Sex-Negative Beliefs Are Ruining Gaming, and Society at Large

This is an editorial piece. The views and opinions expressed in this article are those of the author and do not necessarily represent the views and opinions of, and should not be attributed to, Niche Gamer as an organization.

Although it’s awfully trite of me to constantly bring up my age and wistfully recount those supposedly perfect and blessed days that made up the 1980s, I’m going to have to go back to them to properly explain the premise for this article. After all, the 1980s weren’t called “The ME decade” for nothing. It was an era of quickly advancing technology mixed with a faltering economy that saw only one way to fix itself: Ignore sadness and seek out pleasure.

For those of you not born in the 70s who never properly lived in the 1980s, let me describe exactly what you missed. It was in this decade that the Jimmy Carter-esque malaise of the past was wiped away with patriotism and a lust for self-satisfaction. It was this decade in which the constant fear of nuclear war and instability in the third world was made light of in popular movies and television shows. It was the decade in which it became acceptable to enjoy yourself and your life without needing to apologize for using too much gasoline or not giving money to hungry Ethiopian kids. You could live in excess and it was completely acceptable. Heck, it was that love of excess in the 80s that made the economy so strong by the mid 90s, which was just in time for the Clinton administration to claim responsibility for it.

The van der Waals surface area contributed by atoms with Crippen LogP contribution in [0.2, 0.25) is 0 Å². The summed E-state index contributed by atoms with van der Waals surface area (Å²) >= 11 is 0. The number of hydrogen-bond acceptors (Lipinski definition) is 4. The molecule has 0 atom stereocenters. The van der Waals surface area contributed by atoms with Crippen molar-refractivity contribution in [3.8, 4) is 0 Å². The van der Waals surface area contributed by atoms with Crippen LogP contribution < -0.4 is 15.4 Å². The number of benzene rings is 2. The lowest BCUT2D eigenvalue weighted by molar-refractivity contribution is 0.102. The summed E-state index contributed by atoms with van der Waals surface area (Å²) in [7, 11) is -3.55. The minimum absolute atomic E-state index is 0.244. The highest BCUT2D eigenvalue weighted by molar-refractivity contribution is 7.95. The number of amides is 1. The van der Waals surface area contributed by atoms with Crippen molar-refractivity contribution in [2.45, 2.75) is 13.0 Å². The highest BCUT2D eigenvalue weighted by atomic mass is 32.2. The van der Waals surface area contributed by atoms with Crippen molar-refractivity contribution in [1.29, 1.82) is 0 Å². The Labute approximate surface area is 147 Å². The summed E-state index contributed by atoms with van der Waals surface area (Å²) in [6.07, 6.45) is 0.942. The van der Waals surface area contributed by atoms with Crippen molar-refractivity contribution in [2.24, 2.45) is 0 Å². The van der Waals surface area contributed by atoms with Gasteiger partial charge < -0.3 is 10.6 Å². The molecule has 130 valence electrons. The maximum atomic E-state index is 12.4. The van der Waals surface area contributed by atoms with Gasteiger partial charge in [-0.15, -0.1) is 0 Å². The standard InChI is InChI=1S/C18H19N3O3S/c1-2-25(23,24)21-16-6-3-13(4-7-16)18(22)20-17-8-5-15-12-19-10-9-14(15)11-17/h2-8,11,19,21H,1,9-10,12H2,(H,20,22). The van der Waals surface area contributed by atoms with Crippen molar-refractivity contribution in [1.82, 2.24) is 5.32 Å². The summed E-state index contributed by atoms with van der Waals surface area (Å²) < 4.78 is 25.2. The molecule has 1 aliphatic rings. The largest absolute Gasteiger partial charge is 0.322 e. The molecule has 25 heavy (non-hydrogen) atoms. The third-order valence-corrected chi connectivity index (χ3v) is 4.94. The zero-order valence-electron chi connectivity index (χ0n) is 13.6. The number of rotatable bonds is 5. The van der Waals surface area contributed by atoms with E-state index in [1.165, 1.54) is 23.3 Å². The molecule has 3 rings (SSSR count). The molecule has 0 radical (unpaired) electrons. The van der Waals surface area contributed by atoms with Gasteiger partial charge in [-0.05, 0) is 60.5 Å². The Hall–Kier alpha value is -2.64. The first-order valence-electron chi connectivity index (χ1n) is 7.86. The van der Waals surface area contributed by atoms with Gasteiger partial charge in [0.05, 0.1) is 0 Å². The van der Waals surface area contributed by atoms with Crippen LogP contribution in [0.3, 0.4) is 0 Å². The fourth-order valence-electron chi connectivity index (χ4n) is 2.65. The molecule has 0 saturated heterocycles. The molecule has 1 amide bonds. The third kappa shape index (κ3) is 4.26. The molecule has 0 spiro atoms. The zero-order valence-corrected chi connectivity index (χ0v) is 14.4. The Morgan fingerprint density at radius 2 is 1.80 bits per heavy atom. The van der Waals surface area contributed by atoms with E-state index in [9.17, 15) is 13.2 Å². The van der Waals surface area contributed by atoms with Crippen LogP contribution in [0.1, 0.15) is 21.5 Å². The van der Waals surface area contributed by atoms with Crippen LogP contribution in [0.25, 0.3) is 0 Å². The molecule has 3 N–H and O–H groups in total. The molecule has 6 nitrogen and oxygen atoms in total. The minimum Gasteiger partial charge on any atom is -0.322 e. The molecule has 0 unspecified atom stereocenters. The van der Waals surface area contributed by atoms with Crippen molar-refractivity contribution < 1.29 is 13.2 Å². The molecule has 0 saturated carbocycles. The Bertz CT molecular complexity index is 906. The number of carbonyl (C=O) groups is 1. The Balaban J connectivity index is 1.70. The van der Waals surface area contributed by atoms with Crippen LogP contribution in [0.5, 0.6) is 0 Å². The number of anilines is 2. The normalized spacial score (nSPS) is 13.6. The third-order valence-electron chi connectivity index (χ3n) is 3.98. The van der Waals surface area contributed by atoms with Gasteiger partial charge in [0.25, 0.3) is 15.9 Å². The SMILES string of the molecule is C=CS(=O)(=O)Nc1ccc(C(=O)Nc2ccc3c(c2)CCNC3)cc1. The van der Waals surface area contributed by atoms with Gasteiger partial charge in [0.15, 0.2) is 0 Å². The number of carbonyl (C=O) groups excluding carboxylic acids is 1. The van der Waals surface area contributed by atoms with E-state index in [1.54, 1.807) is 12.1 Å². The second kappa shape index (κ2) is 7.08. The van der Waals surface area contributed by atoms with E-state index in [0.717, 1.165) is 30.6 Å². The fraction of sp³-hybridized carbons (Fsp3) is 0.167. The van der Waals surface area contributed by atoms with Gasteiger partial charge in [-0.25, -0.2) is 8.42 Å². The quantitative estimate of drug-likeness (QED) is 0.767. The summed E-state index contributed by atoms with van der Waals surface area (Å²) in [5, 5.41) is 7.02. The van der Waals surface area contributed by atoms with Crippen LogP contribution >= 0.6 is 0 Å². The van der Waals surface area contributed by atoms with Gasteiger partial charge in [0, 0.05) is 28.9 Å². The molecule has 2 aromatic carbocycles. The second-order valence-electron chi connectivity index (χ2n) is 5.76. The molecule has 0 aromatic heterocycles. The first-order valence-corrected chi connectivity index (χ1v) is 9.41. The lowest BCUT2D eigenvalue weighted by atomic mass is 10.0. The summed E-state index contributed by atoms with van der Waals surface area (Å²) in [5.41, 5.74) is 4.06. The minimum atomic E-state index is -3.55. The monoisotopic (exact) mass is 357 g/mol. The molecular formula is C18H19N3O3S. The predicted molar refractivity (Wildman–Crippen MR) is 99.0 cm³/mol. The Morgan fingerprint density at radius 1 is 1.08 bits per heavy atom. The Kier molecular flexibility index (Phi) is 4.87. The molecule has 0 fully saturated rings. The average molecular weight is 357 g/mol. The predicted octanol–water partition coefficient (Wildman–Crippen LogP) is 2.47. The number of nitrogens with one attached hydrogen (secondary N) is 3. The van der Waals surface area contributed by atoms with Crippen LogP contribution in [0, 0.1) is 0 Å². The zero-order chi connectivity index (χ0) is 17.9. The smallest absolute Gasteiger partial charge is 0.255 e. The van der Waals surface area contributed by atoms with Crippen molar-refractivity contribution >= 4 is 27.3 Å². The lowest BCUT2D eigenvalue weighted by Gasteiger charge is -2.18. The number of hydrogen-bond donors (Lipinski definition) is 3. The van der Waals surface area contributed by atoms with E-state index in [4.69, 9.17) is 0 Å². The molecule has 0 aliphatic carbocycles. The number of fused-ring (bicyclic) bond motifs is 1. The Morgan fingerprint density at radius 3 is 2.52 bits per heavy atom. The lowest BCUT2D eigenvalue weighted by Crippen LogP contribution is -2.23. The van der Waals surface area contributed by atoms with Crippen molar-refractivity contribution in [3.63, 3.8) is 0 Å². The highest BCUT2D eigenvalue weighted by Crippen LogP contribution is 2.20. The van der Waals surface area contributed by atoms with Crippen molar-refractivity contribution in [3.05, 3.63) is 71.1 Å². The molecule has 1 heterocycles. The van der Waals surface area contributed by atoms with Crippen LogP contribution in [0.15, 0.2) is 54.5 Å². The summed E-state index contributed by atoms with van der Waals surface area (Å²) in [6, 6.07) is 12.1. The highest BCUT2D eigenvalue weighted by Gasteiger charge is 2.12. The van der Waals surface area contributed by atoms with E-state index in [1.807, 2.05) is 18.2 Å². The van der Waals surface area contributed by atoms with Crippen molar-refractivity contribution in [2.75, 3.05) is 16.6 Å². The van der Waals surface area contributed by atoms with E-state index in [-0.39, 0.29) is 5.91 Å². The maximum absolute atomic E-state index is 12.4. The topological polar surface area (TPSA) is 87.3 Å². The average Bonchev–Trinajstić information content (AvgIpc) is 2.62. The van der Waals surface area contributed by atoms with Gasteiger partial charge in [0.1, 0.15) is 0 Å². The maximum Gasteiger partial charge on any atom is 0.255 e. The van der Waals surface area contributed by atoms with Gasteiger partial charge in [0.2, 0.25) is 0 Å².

The 80s were, in fact, merely a side effect of the self-flagellatory period of the 1970s. Sure, the 70s had Disco, swingers, and Studio 54…but politically it was a completely different reality. People were taught to fear war, fight injustice, and rally for change as if it was eternally 1969. It was this idea that got an underdog peanut farmer from Georgia elected for president. So naturally, when a man came along in 1980 who told people they didn’t have to constantly feel sorry for themselves and may instead revel in the joyous excesses that America is more than happy to provide her people with, folks rallied behind him.

What this created was a decade where movies about muscular men blowing up communists and unedited late night softcore porn were the norm. Hostesses on TV shows would dress like hookers and flashed their cleavage every five minutes while sexual innuendo was layered on so thick you could scrape it up with a shovel and use it to patch potholes. Troma films with full-on sex were put on the USA network every weekend and the show’s bumpers in-between breaks had images of Gilbert Gottfried under his bed’s covers with crumpled up tissues. No one cared, and no one protested. It was a beautiful time to be alive.